The holidays have certain entertainment traditions it just wouldn’t be the holidays without: Rudolph, Frosty, the Grinch … and Ralphie.
The wide-eyed boy who literally dreams of finding a Red Ryder BB gun under the tree — despite the famous warning, “You’ll shoot your eye out” — spends a lot of time in homes nationwide at the yuletide, thanks especially to the now-traditional 24-hour marathon that TBS will give “A Christmas Story” again starting Monday, Dec. 24.
The nostalgic, Jean Shepherd-inspired 1983 comedy made a young star of Peter Billingsley, now a 41-year-old producer-director (“Four Christmases,” “Couples Retreat,” TBS’ “Sullivan & Son”) who still has a big place in his heart for the film and his classic Ralphie role.
“There’s a very loyal fan base for that movie,” he acknowledges to Zap2it. “Those who like it know it and quote it, and it’s a part of the family tradition of Christmas for them. And we have not infringed on the reputation, or their enjoyment, of that film.”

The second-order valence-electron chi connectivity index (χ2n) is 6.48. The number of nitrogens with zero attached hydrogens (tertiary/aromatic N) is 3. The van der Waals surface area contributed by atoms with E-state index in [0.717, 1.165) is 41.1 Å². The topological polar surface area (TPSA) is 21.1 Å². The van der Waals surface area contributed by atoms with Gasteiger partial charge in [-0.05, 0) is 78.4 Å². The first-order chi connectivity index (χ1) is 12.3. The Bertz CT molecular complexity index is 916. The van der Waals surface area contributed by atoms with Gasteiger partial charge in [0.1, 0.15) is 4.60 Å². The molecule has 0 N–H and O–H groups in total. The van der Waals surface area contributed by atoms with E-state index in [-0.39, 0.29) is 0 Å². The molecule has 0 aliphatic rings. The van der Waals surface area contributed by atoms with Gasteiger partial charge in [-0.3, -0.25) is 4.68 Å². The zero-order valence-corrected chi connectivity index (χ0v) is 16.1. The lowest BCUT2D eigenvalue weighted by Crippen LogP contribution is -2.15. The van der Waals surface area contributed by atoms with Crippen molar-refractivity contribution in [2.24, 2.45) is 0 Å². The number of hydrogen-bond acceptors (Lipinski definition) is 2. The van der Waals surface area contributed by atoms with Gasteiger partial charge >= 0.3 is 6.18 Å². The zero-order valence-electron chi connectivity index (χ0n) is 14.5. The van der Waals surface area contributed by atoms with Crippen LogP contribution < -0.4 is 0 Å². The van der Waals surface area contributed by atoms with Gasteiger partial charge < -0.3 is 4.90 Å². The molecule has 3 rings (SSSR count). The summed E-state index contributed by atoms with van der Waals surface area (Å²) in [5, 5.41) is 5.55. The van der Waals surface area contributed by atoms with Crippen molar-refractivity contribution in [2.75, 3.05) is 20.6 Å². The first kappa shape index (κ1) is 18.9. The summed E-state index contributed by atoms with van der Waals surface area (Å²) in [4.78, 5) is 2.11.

Billingsley also says that as a producer of a stage version of “A Christmas Story” that’s now making its Broadway debut. “It’s a big, full-blown musical,” he notes. “I’d heard about it, and if I’m creatively inspired by something, I want to get involved in it. I felt I had a lot I could contribute, and so far, so good. We’ve had good runs in Seattle and Chicago, and now, it’s Broadway.”
This year, there’s also the new “A Christmas Story 2,” released directly to home video in late October. Billingsley wasn’t involved, and he doesn’t try to conceal his lack of enthusiasm for it: “The original is as well as you could do a movie in that format, so why would you ever try to improve upon it?”
Billingsley gets that reaffirmation annually, since he tends to tune in at some point during the TBS marathon. Directed by the late Bob Clark, Billingsley’s mentor in moviemaking, “A Christmas Story” (newly added to the Library of Congress’ National Film Registry) also stars Darren McGavin and Melinda Dillon as Ralphie’s parents … and boasts such now-legendary elements as a leg lamp, pink bunny pajamas, a “triple dog dare” involving a tongue and a very cold flagpole, and a visit to a fearsome department-store Santa.
“The movie usually does wind up being on at my house,” Billingsley says, “because we do Christmas with a lot of family and a lot of kids. And they like it, not just because their uncle is in it, but on that level of it being a tradition. It’s been enough years that it seems kind of normal when it’s on the kitchen TV, and you just hear it when you’re walking through to get some more coffee.”